I took the entire history of my music listening for the year and then aggregated the lyrics to those songs. The lyrical corpus was then analyzed a number of different ways to look at things like pronouns, syllables, reading level, geographical references, and common words. This project is a visual summary of that analysis.

Laurie Frick

Laurie Frick, also mentioned previously, has a portfolio full of quantified-self-based artwork. A statement from her home page:

Imagine when everything about you is known. I offer a glimpse into a future of data about you. It’ll look a lot like hand-built art sourced from a digital algorithm that spits out room-sized pattern. Your only problem will be when self-delusion becomes impossible. Remember, everything about you is known. You wait, you seeeeee.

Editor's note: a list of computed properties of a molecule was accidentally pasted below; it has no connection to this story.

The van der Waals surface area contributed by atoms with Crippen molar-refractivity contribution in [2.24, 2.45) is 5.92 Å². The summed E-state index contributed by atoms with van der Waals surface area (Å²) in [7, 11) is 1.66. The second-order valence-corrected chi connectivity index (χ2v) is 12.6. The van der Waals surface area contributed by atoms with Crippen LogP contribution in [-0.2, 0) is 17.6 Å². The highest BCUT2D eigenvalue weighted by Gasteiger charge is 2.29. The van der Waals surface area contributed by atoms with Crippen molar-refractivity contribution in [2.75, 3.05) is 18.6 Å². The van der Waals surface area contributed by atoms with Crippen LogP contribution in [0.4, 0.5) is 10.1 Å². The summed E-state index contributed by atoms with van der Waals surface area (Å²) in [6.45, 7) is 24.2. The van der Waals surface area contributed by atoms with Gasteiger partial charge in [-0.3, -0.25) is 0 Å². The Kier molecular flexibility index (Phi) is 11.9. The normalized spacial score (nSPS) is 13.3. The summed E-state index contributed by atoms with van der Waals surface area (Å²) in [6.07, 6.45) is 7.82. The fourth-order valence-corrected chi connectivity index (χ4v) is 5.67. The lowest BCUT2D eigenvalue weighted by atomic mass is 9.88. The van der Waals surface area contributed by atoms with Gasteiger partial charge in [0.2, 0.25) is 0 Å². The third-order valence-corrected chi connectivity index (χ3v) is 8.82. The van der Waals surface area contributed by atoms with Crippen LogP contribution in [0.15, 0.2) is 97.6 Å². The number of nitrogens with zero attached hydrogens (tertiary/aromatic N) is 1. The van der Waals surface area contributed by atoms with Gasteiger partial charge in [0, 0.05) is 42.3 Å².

This one’s based on sleep and activity data:


If you come across anyone making art based on personal history, send it my way!

I put on my own artist hat

In a newsletter from last year, I talked about a book of poetry that decontextualized text in an interesting way. Inspired by this (and wanting to show ITP people that I too could be artistic), I whipped up a quick project that takes a search term and looks for matches in my own message history, and lines up the output with only a bit of context showing.

Here’s an example: